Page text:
News Organizations Telling Staffers: No Stewart & Colbert Rallies
NPR made headlines Wednesday when it sent a memo to employees reminding them that they are not allowed to participate in the upcoming rallies in Washington, DC organized by Jon Stewart and Stephen Colbert.
"NPR journalists may not participate in marches and rallies involving causes or issues that NPR covers, nor should they sign petitions or otherwise lend their name to such causes, or contribute money to them. This restriction applies to the upcoming Jon Stewart and Stephen Colbert rallies," Senior Vice President for News Ellen Weiss said in a memo to employees Wednesday morning.
NPR isn't alone. A survey of other news organizations reveals that most organizations prohibit employees from participating in rallies, and most are applying those restrictions to the Stewart and Colbert rallies.
The Washington Post, for instance, says that newsroom employees cannot "participate" in the rally, but permits "observing...watching and listening from the sidelines." The Wall Street Journal did not specifically come down either way, saying merely, "We expect our people to exercise good judgement." The New York Times said it views the rallies "at least in part as political events (despite the comic/satirical elements)."
Below, see several organizations' responses to questions on the matter.
"We have a similar policy, as I expect you'll find at most news organizations."
"NBC News prohibits employees who function in an editorial role from participating at partisan events, however on a case by case basis we have permitted MSNBC hosts to participate in such events."
"News employees don't participate in political activity, including rallies."
"CNN prohibits employees from participating in political rallies, partisan events or fundraisers or donating to political candidates or political parties."
"Our standards speak for themselves. Most AP reporters would know not to attend [the Stewart and Colbert rallies]."
Editorial employees are expected to be scrupulous in avoiding any political activity, whether they cover politics regularly or not. They may not run for political office or accept political appointment; nor may they perform public relations work for politicians or their groups. Under no circumstances should they donate money to political organizations or political campaigns. They should use great discretion in joining or making contributions to other organizations that may take political stands.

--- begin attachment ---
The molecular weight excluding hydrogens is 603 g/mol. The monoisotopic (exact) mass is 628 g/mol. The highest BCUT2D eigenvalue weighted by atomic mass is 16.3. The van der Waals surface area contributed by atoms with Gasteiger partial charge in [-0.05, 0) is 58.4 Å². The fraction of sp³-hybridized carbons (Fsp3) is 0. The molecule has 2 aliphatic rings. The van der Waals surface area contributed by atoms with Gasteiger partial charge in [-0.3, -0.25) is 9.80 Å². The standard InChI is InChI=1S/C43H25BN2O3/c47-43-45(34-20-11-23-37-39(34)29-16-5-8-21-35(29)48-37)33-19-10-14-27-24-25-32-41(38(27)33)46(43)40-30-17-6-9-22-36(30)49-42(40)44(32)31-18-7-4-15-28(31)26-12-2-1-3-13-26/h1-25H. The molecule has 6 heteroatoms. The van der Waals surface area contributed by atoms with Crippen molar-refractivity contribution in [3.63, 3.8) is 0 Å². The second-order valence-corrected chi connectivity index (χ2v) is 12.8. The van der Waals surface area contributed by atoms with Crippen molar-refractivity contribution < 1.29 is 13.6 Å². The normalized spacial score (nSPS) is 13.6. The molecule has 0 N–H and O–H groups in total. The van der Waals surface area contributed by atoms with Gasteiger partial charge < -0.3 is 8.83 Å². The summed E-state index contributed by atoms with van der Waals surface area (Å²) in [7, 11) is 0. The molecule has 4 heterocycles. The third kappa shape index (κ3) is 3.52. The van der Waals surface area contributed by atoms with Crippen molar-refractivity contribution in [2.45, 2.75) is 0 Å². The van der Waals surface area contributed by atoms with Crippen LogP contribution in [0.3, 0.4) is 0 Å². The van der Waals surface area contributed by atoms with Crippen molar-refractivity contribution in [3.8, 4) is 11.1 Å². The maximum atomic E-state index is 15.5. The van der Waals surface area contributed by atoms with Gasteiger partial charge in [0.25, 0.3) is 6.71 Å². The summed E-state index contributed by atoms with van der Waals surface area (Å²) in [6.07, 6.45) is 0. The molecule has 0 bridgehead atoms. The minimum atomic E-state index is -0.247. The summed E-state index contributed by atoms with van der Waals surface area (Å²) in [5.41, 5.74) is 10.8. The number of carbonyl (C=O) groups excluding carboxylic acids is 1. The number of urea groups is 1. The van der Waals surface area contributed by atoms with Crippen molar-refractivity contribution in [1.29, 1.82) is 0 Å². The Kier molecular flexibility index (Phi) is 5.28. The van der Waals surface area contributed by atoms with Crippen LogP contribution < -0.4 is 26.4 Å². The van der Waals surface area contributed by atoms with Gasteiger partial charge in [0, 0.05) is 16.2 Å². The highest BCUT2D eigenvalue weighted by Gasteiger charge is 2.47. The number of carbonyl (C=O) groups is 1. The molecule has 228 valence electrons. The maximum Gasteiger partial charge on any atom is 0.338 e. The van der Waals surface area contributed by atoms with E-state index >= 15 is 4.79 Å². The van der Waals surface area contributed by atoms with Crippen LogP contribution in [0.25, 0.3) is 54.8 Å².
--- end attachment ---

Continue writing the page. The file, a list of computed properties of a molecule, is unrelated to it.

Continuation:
Non-editorial employees must refrain from political activity unless they obtain approval from a manager.
When in doubt, staffers are encouraged to discuss any such concerns with their supervisors. And a supervisor must be informed when a spouse -- or other members of an employee's household -- has any ongoing involvement in political causes, either professionally or personally.
New York Times
"We would view these at least in part as political events (despite the comic/satirical elements) and would treat them under our guidelines that advise staffers to avoid such events if they could raise any questions about our impartiality (below).
Staff members may not march or rally in support of public causes or movements, sign ads taking a position on public issues, or lend their name to campaigns, benefit dinners or similar events if doing so might reasonably raise doubts about their ability or The Times's ability to function as neutral observers in covering the news."
Wall Street Journal
"We expect our people to exercise good judgement regarding whether attending poses a conflict or the appearance of one."
Washington Post (the following was sent to newsroom managers Thursday morning):
Events, like those organized by Glenn Beck or involving Jon Stewart and Steven Colbert, are political, and therefore Post newsroom employees may not participate. By participate, we mean that Post newsroom employees cannot in any way put themselves in a position that could be construed as supporting (or opposing) that cause. That means no T-shirts, buttons, marching, chanting, etc. This guideline does not prohibit Post newsroom employees from observing--that is, watching and listening from the sidelines. The important thing is that it should be evident to anyone that you are observing, as journalists do, not participating, whether you are covering the event or not.
"POLITICO staffers do not attend any rally or event that could be construed as partisan and that policy would include these events."
The Daily Caller
"Our reporters don't need mommy and daddy's permission to go to the zoo."
Fox News has not yet responded to requests for comment.
The Huffington Post is sponsoring buses for attendees from New York to Washington for the October 30 events.